Simpson Student Media attends 92nd Annual ACP/CMA National College Media Convention

Seven students traveled to New Orleans, La. last weekend to soak in all things journalism.

Hoda Kotb

Hoda Kotb speaks to audience.

Sponsored by Associated Collegiate Press and College Media Association, the National College Media Convention has more than 360 educational sessions based on media studies. Keynote speakers included Dateline NBC correspondent Hoda Kotb and The New Orleans Times-Picayune photojournalist Ted Jackson.

Simpson Student Media’s leaders fell in love with the sights, sounds, beauty and culture of New Orleans. More importantly, though, they brought back lessons to implement into The Simpsonian, KSTM-FM radio and I.D. Magazine.

“I took away lots of valuable information and tips relating to every aspect of student media, from writing and design to internships and portfolios,” she said. Junior multimedia journalism major Megan Quick said when presented with the opportunity to attend, she knew she had to immediately take advantage of this conference.

Quick is currently the director for I.D. Magazine and was able to attend sessions pertaining to magazine design and content.

Critiques, workshops and trade shows also provided students chances to review their media outlets. The Simpsonian was able to receive critiques from media professionals and other collegiate advisers. Students also had a chance to keep up with all sessions through live-tweeting under the the hashtag: #collegemedia13.

Some takeaways are:

 

For senior integrated marketing communications Julia Warfield, the conference was an opportunity to not only hear from media professionals, but also other students in her shoes. Warfield serves as The Simpsonian’s 2013-14 editor-in-chief.

“I chose to go on this trip because I think it is a great way to network and get ideas from other student journalists,” she said. “Also, the presenters are extremely talented and a great resource for networking after college.”

After attending the conference, Warfield came back to Simpson College with a realization about the industry. In a world with breaking news and a constant sense of urgency, sometimes people forget what matters, she said.

“The biggest thing I took away from this trip was that journalists need to take a step back and remember they are a person before they are a journalist,” she said. “You need to take time to get to know your subjects as a person. Don’t be so focused on getting the story right away.”

Mary Beth TinkerStudents had a chance to meet American free speech activist Mary Beth Tinker. Tinker is famous for her role in the 1969 Tinker vs. Des Moines Supreme Court case, where the Court ruled that the First Amendment applied to speech in public schools.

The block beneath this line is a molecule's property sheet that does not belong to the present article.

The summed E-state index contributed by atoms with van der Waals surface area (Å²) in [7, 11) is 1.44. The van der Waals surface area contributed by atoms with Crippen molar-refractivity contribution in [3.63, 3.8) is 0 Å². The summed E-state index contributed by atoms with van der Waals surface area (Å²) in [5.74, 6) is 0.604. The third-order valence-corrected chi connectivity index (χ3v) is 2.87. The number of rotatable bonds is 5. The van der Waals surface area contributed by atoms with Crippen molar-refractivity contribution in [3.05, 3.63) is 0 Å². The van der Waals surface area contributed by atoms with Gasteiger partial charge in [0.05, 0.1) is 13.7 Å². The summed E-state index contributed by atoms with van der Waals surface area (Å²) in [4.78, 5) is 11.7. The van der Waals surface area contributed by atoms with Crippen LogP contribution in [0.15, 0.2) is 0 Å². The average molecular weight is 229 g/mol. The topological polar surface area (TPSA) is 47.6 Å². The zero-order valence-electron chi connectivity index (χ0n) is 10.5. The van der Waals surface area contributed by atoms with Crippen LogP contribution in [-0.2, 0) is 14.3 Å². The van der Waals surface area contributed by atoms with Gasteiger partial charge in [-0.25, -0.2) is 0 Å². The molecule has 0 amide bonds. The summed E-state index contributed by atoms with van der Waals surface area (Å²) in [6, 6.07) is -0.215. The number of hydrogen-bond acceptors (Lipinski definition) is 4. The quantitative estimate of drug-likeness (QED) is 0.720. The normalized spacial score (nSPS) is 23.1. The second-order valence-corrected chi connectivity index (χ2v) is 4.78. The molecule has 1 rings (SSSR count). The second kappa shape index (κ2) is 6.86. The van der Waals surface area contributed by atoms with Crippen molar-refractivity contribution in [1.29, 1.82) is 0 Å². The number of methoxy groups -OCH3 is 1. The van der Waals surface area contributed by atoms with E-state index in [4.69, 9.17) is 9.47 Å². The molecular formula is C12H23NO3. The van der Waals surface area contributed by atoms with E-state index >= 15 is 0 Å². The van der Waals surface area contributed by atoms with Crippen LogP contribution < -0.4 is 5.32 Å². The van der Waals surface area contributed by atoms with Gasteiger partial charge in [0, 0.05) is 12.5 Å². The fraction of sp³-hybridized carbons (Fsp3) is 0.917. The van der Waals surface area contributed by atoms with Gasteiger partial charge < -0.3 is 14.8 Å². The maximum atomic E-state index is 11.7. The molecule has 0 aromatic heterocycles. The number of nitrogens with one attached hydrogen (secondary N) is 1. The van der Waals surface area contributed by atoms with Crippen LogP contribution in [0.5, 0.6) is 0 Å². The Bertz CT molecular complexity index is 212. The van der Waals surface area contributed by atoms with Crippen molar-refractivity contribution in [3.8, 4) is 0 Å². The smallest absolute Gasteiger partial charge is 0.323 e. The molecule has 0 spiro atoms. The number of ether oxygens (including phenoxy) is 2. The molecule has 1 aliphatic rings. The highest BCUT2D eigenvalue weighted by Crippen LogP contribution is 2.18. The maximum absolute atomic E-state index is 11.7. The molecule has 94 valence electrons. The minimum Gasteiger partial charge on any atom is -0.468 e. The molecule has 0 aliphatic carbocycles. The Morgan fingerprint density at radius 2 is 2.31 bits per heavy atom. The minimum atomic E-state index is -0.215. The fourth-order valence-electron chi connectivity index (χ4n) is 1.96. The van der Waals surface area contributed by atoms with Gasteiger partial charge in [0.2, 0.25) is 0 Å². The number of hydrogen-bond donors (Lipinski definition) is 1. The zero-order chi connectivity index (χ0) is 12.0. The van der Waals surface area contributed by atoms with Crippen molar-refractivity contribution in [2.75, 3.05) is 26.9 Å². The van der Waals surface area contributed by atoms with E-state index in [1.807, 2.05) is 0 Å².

Tinker is currently participating in the Tinker Tour, a special project of the Student Press Law Center.

Senior Sarina Rhinehart is currently pursuing studies in integrated marketing communications and political science. She serves as Simpson Student Media’s director of marketing and the conference provided her with ideas on how other newspapers and media outlets market their brand.

“I went on this trip expecting to get some great ideas from other schools that we could implement into The Simpsonian,” she said.

She did just that. She attended sessions about eye-catching column ideas, potential news ideas and advertising strategies for college newspapers.

Rhinehart said the conference taught her a valuable lesson about Simpson College and the success students can have at this college.

“The biggest thing I took away from this trip was the Simpson Student Media really can compete with state schools,” she said. “When comparing our product to theirs, we are doing an amazing job here at Simpson.”

And not only did students learn how to market Simpson Student Media’s brand, they also came home with ideas on how to build their own brand. Communications is competitive, but with strong portfolios, resumes and online profiles, students can come out on top.

“I learned how to use my strengths when trying to get a job and learned about how crucial an e-portfolio is,” senior Renee Castenson said.

During free time, students and advisers from across the nation were able to try different cuisines and partake in New Orleans festivities. Simpson Student Media’s adviser, Mark Siebert, provided students with ideas on what to take advantage of, such as the Halloween parade and popular restaurants.

Students came back from the conference feeling even more fired up about journalism and media studies. With a little more than halfway to go for the semester, the staff is working hard to strengthen Simpson Student Media in print, web, video and radio.

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